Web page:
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3

Answer:

One does not use integration or rationalizing to prove this. One proves this by changing only 1 side of the equation, until it is identical to the other side.

Explanation:

Prove:

#(1-sin(2x)) /(1+sin(2x))=tan^2(45^@-x)#

The identity for #tan(A-B)=(tan(A)-tan(B))/(1+tan(A)tan(B))#, therefore, we may substitute #((tan(45^@)-tan(x))/(1 + tan(45^@)tan(x)))^2# for #tan^2(45^@-x)#:

#(1-sin(2x)) /(1+sin(2x))=((tan(45^@)-tan(x))/(1 + tan(45^@)tan(x)))^2#

Use the fact that #tan(45^@) = 1#:

#(1-sin(2x)) /(1+sin(2x))=((1-tan(x))/(1 + tan(x)))^2#

Write #tan(x)# as #sin(x)/cos(x)#:

#(1-sin(2x)) /(1+sin(2x))=((1-sin(x)/cos(x))/(1 + sin(x)/cos(x)))^2#

Multiply the fraction inside the square by 1 in the form of #(cos(x)/cos(x))#:

#(1-sin(2x)) /(1+sin(2x))=((cos(x)/cos(x))(1-sin(x)/cos(x))/(1 + sin(x)/cos(x)))^2#

Perform the multiplication:

#(1-sin(2x)) /(1+sin(2x))=((cos(x)-cos(x)sin(x)/cos(x))/(cos(x) + cos(x)sin(x)/cos(x)))^2#

Please observe the cancellation of the embedded denominators:

#(1-sin(2x)) /(1+sin(2x))=((cos(x)-cancel(cos(x))sin(x)/cancel(cos(x)))/(cos(x) + cancel(cos(x))sin(x)/cancel(cos(x))))^2#

Write the equation without the cancelled factors:

#(1-sin(2x)) /(1+sin(2x))=((cos(x)-sin(x))/(cos(x) + sin(x)))^2#

Perform the multiplication implied by the square:

#(1-sin(2x)) /(1+sin(2x))=(cos^2(x)-2sin(x)cos(x)+sin^2(x))/(cos^2(x) +2sin(x)cos(x)+ sin^2(x))#

Use the identity #sin^2(x) + cos^2(x) = 1#:

#(1-sin(2x)) /(1+sin(2x))=(1-2sin(x)cos(x))/(1 +2sin(x)cos(x))#

Use the identity #sin(2x) = 2sin(x)cos(x)#:

#(1-sin(2x)) /(1+sin(2x))=(1-sin(2x))/(1 +sin(2x))# Q.E.D.

1

Answer:

Please see below.

Explanation:

To sketch the angle in standard position,

One side of the angle is the positive #x# axis (the right side of the horizontal axis). That is the initial side.

The terminal side has one end at the origin (the point #(0,0)#, also the intersection of the two axes) and goes through the point #(-3,1)#. So locate the point #(-3,1)#. Starting at the origin and count #3# to the left and up #1#. That will get you to the point #(-3,1)#. Put a dot there.
Now draw a line from the origin through the point #(-3,1)#. Your sketch should look a lot like this:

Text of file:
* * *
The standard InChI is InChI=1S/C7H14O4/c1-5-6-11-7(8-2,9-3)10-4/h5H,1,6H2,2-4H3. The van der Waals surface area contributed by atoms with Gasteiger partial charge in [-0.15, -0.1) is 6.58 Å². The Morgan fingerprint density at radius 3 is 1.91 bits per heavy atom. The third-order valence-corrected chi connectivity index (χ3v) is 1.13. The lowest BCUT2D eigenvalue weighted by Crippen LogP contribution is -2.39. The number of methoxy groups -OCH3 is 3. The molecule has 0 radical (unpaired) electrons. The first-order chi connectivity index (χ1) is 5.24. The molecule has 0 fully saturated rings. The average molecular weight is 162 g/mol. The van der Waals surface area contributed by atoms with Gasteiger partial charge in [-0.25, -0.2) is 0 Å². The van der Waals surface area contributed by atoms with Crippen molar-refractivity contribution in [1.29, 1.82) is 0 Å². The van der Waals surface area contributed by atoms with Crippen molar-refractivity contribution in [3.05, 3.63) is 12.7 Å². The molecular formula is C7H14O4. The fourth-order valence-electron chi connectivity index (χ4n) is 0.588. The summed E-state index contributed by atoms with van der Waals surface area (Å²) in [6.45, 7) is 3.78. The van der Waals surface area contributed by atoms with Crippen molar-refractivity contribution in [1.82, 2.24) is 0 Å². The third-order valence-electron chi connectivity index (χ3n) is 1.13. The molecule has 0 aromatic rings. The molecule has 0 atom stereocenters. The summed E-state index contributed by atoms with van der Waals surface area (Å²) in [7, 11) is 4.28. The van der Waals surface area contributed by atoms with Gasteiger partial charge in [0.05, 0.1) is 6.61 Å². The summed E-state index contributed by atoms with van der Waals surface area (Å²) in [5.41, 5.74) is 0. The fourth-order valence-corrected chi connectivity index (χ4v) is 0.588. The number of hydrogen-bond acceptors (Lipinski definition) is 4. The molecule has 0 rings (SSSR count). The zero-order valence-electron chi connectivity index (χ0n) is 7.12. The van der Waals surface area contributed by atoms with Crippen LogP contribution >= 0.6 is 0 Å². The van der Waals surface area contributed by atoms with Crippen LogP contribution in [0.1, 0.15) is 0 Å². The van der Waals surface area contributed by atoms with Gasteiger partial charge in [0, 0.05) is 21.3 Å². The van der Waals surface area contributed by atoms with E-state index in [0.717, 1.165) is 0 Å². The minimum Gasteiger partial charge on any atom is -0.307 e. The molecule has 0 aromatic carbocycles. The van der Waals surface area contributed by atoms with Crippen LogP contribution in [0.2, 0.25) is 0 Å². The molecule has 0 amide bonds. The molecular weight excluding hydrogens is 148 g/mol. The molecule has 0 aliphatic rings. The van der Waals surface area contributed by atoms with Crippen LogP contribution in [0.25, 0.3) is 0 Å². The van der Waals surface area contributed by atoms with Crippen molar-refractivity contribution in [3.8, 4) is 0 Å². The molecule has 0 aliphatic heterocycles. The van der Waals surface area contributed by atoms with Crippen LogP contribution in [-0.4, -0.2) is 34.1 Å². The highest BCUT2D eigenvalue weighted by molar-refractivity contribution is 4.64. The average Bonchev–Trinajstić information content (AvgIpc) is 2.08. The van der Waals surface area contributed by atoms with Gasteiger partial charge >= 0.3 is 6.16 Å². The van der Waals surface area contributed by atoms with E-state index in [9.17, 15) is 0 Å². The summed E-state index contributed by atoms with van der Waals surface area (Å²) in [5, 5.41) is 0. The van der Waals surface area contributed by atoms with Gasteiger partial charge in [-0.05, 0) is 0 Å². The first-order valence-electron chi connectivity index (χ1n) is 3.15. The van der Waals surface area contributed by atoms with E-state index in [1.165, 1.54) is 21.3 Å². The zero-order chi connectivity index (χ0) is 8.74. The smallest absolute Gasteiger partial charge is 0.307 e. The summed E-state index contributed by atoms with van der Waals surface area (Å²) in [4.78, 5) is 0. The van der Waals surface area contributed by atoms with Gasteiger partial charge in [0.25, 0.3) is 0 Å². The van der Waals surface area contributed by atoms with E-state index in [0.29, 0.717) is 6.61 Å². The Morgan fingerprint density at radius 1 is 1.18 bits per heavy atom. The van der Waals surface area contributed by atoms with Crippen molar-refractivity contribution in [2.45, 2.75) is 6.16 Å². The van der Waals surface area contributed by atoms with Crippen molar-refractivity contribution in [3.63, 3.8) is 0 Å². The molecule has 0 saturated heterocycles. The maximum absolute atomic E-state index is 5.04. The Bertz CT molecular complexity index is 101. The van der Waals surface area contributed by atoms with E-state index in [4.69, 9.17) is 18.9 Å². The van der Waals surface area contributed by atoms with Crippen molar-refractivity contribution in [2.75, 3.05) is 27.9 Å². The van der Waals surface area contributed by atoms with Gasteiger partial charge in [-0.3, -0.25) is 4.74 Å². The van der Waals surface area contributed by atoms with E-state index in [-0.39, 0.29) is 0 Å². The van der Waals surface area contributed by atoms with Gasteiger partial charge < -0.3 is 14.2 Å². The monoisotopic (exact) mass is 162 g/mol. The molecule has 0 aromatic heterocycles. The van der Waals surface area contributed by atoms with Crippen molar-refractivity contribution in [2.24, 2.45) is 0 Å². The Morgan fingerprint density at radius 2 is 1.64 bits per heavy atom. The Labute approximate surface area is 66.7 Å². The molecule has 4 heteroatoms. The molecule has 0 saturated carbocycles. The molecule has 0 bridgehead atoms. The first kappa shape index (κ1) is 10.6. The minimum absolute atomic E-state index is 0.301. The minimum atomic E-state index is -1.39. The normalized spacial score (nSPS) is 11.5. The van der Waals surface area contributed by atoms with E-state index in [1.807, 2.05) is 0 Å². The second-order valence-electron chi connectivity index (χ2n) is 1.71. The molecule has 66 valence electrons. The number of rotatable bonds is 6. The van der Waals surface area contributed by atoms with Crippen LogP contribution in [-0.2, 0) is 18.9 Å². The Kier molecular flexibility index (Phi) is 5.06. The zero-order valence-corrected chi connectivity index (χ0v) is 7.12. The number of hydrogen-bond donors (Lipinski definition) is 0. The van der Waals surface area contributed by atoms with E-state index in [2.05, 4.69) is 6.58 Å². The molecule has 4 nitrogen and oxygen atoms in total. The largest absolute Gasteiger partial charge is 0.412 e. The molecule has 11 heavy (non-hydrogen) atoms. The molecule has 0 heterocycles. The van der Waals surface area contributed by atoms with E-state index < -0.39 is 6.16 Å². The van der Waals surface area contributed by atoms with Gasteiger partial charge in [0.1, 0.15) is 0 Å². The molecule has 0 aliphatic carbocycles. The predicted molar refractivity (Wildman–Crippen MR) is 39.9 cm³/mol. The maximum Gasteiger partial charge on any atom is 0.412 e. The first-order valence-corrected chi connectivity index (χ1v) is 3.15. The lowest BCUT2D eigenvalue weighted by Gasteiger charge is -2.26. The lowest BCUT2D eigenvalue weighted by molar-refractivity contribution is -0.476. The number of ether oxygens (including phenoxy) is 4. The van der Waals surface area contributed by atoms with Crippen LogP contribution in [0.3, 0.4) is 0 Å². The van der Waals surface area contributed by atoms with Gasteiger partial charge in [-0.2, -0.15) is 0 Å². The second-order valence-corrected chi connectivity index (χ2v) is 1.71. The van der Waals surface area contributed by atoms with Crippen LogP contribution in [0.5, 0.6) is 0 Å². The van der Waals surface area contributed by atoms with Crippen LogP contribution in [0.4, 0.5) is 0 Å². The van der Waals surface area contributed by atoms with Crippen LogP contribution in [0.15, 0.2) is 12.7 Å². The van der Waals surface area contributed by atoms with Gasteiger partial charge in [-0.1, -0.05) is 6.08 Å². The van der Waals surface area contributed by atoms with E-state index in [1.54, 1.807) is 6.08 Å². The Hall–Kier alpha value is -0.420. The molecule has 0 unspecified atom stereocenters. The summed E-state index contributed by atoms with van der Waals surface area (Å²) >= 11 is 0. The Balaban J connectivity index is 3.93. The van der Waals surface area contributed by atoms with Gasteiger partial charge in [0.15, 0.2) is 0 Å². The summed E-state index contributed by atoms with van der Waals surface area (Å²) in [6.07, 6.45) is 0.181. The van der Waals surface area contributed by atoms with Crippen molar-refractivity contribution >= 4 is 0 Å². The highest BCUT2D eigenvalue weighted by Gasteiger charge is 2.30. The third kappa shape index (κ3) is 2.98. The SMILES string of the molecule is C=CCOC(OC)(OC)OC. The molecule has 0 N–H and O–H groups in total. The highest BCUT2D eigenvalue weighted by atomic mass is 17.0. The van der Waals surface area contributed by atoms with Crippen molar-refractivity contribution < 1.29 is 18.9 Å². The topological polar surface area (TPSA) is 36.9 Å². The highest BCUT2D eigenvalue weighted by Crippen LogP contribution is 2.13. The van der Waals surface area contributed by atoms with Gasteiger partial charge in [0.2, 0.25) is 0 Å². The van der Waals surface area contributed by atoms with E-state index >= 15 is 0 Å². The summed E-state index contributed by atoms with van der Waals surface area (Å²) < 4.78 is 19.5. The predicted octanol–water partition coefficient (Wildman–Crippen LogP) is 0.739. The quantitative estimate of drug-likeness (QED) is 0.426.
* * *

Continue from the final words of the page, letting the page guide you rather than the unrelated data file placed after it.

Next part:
enter image source here

If we knew how the angle was made (which direction and how many times around the circle), we would show that also.

Give the angle a name. I will use #theta# (that is the Greek letter "theta")

Memorize this

If the point #(a,b)# lies on the terminal side of an angle in standard position, then let #r = sqrt(a^2+b^2)#

The angle has sine #b/r# and it has cosine #a/r#

For this question

We have #(a,b) = (-3,1)#, so

#r = sqrt((-3)^2+(1)^2) = sqrt(9+1) = sqrt10#.

So the sine of #theta# is

#sin(theta) = 1/sqrt10#

Many trigonometry teachers will insist that you write your answer with a rational number in the denominator. If this is something you have to do, multiply the answer by #sqrt10/sqrt10# to look like this:

#1/sqrt10 * sqrt10/sqrt10 = (1*sqrt10)/(sqrt10 * sqrt10) = sqrt10/10#

So we should answer

#sin(theta) = sqrt10/10#

The cosine of #theta# is #a/r# so we have

#cos(theta) = (-3)/sqrt10 = (-3)/sqrt10 * sqrt10/sqrt10 = -(3sqrt10)/10#

Our answer is
#cos(theta) = -(3sqrt10)/10#

1

Answer:

#"The Solution Set is "phi.#

Explanation:

#costheta/(1+sintheta)+sintheta/(1+costheta)=2sectheta.#

#:. {costheta(1+costheta)+sintheta(1+sintheta)}/{(1+sintheta)(1+costheta)}=2/costheta.#

#:.(costheta+cos^2theta+sintheta+sin^2theta)/{(1+sintheta)(1+costheta)}=2/costheta.#

#:. (1+costheta+sintheta)costheta=2(1+sintheta)(1+costheta).#

#:. costheta+cos^2theta+sinthetacostheta=2+2sintheta+2costheta+2sinthetacostheta.#

#:. cos^2theta=2+2sintheta+costheta+sinthetacostheta.#

#:.1-sin^2theta=2(1+sintheta)+costheta(1+sintheta).#

#:.(1+sintheta)(1-sintheta)=(1+sintheta)(2+costheta).#

#:.(1+sintheta){(1-sintheta)-(2+costheta)}=0.#

#:.(1+sintheta)(-1-sintheta-costheta)=0.#

#:. (1+sintheta)=0, or, costheta+sintheta=-1.#

#"But, "because (1+sintheta)=0,# makes the given eqn. meaningless,

#:. costheta+sintheta=-1,.#

Remembering that, #0^@ < theta < 90^@,# we have,

# 0 < sintheta < 1, and, 0 < costheta <1,#

and, adding these give,

# 0 < sintheta+costheta < 2.#

Obviously, no such #theta in (0^@,90^@)# exists.

Hence, #"The Solution Set is "phi.#

Enjoy Maths.!

1

Answer:

#75.8# miles

Explanation:

Draw a sketch first and fill in what you know.

Start with a rectangle and draw in one diagonal.
The jetliner is at a vertical height of #35,000# feet.
This is the breadth of the rectangle.

The jetliner is at the top of the rectangle where the diagonal starts.

The diagonal is the direct line from the jetliner to the coast ahead and below, and is the hypotenuse of a right-angled triangle.

The angle of depression is the angle between the horizontal length and the diagonal. It can be shown in two places, because the angle of elevation is equal to the angle of depressions, because they are alternate angles on parallel lines.

enter image source here

These angles are always measured FROM THE HORIZONTAL!

We need to find the length of the rectangle.

#("height (opp)")/("length" (adj)) = tan 5°#

#l/35000 = 1/(tan5°)" "larr# invert to have #l# on top

#l = 35000/(tan5°)=35000/0.08748866#

#l = 400,052 feet#

Now to convert to miles: